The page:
This Minimalist Homeowner Found a Middle Ground Between Gray and Green for Her Laundry Room Cabinets
Her designer pushed her out of her comfort zone.
Published May 4, 2022 1:01 AM
There are plenty of reasons why potential buyers gravitate toward new-build houses—they are move-in ready, offer upgraded appliances, the floors don’t slant—but there’s not a lot of room for personality. Loving the modern lines of her circa-2019 home, however, one California homeowner wasn’t looking to add crown molding or Art Deco sconces, she just wanted some color—and functional storage. In desperate need of a drop zone for her kids’ shoes and backpacks and a decked-out laundry room, she and her husband called on Alisha Stuart of Honné Studio.
The nearly two-year project (they had to pause construction when COVID-19 hit) wasn’t all Stuart, though; the designer insists it was a team effort with the family. “It was good to be able to talk through different options and weigh pros and cons, rather than just telling someone what the plan was,” she says. Together, they landed on mint green paint and kid-friendly drawers for a space they all can use.
Find Your Middle Ground
The rest of the Pacific Palisades home stuck to the client’s preferred color palette: neutral creams and warm browns. In the laundry room, however, she looked to Stuart to step out of her comfort zone. The pastel cabinet hue Stuart put forward, Benjamin Moore’s Flora, is the perfect middle ground between safe gray and zingy green. “It’s a step above gray in terms of the vibrancy, but it still feels calming and grounded with the cool tone running through it,” she says.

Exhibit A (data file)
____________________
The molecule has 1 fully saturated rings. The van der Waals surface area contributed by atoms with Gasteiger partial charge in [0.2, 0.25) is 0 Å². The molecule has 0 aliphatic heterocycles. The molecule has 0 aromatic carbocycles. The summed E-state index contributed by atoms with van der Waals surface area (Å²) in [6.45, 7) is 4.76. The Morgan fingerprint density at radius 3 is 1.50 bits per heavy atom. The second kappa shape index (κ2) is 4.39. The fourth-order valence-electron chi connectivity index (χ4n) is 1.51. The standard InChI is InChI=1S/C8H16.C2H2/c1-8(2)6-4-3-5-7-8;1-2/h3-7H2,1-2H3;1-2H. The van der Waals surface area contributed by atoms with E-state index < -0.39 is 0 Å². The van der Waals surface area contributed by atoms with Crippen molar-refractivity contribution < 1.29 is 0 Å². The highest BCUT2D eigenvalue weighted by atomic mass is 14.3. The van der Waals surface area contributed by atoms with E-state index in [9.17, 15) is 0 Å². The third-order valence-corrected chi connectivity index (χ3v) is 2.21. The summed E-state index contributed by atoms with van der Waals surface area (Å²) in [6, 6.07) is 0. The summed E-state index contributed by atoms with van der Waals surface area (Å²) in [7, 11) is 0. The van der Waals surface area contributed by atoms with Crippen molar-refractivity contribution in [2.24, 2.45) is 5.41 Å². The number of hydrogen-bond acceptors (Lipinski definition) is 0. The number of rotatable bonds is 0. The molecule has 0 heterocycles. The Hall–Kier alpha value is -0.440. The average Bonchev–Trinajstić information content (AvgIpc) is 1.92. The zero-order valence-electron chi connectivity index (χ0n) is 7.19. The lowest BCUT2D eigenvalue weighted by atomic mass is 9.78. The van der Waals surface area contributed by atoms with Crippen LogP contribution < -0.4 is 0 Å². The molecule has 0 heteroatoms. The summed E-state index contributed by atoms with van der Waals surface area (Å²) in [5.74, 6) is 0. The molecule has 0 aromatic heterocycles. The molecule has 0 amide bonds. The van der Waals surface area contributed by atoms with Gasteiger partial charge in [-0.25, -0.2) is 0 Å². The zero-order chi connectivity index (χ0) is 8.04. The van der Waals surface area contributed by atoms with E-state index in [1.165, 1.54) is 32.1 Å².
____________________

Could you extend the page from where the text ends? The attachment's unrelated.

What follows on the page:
However, if you still haven’t decided on the perfect shade, Stuart suggests asking for a 75 percent, or even 65 percent, strength to lighten it up. “You’re able to utilize the color,” Stuart explains, “but it ends up feeling softer and a bit subtler.”
Mix Up the Finishes
New builds are often all-sleek everything—white walls, hardwood floors, stainless steel. In order to have some fun with an otherwise utilitarian area, Stuart chose beadboard for behind the bench (she likens it to a backsplash) and slatted cabinets for the adjoining mudroom, while the laundry room has flat front doors; the herringbone stone floors provide the dimension there. “It was important to balance out the color and not make the room feel harsh,” she says. Another material choice was less expected: leather. It shows up on the woven bins on the open wood shelves; Stuart loved the baskets so much she was tempted to design the whole space around them. “They just make functionality chic and overall aesthetically pleasing,” she says.
Hide the Essentials in Plain Sight
In lieu of traditional hardware, Stuart opted for grooved cutouts in the mudroom drawers—easy for little fingers to grasp. “The two kids are super-curious, so ensuring they could access their masks and shoes by themselves was a big priority,” she says. Off-limits cleaning supplies are above reach in the upper cabinets or decanted into jars. “It’s accessible but concealed,” Stuart explains.
Hanging up your coat is a choose-your-own adventure. Stuart made a last-minute decision to add two extra hooks behind the door that connects the two spaces, two more than the family of four technically requires. “Especially with kids, make space for more storage than you think you need,” she notes. Sure enough, these days every single one is in use.